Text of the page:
As the gap between breakfast and dinner grew, there was now a need for something to eat around noon (which used to be dinnertime) rather than in the afternoon ( which was the new dinnertime).
Hence, Johnson referred to quantity of food eaten rather than the timing of it, which had changed.
Lunchtime snacks were readily available for purchase. Louis Simond wrote of his visit to Britain in 1810-11:
Pastry-cook shops, which, about the middle of the day, and of the long interval between breakfast and dinner, are full of decent persons of both sexes, mostly men, taking a slight repast of tarts, buns, &c, with a glass of whey; it costs 6d or 8d sterling. A young and pretty woman generally presides behind the counter, as in the coffee-houses of Paris.5
Luncheons and nuncheons in Austen’s novels
|Red Lion, Adderbury, Oxfordshire (2019)|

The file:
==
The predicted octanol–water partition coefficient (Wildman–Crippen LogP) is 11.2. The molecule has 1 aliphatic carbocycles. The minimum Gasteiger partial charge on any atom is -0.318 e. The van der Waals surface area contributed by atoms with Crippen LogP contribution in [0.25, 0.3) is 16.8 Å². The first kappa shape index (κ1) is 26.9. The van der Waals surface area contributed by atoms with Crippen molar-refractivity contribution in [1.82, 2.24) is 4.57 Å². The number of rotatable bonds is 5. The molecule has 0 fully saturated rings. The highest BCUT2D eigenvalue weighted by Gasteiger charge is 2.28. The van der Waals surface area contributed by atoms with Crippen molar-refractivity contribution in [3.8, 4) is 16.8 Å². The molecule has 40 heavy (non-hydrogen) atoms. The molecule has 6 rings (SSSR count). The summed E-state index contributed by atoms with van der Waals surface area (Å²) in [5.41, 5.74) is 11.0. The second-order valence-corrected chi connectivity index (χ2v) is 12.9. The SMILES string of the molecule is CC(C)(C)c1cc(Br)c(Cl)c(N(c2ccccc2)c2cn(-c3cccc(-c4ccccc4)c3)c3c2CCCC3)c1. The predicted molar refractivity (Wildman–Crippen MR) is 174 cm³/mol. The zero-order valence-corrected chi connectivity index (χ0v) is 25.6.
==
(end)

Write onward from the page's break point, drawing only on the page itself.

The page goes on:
In Sense and Sensibility, Willoughby stops to eat during his journey:
“I left London this morning at eight o'clock, and the only ten minutes I have spent out of my chaise since that time procured me a nuncheon at Marlborough.”6
In Pride and Prejudice, Lydia and Kitty “treated the other three with the nicest cold luncheon in the world” at the George inn:
These two girls had been above an hour in the place, happily employed in visiting an opposite milliner, watching the sentinel on guard, and dressing a salad and cucumber.
After welcoming their sisters, they triumphantly displayed a table set out with such cold meat as an inn larder usually affords, exclaiming, “Is not this nice? Is not this an agreeable surprise?”
“And we mean to treat you all,” added Lydia, “but you must lend us the money, for we have just spent ours at the shop out there.”7
Cold meat and collations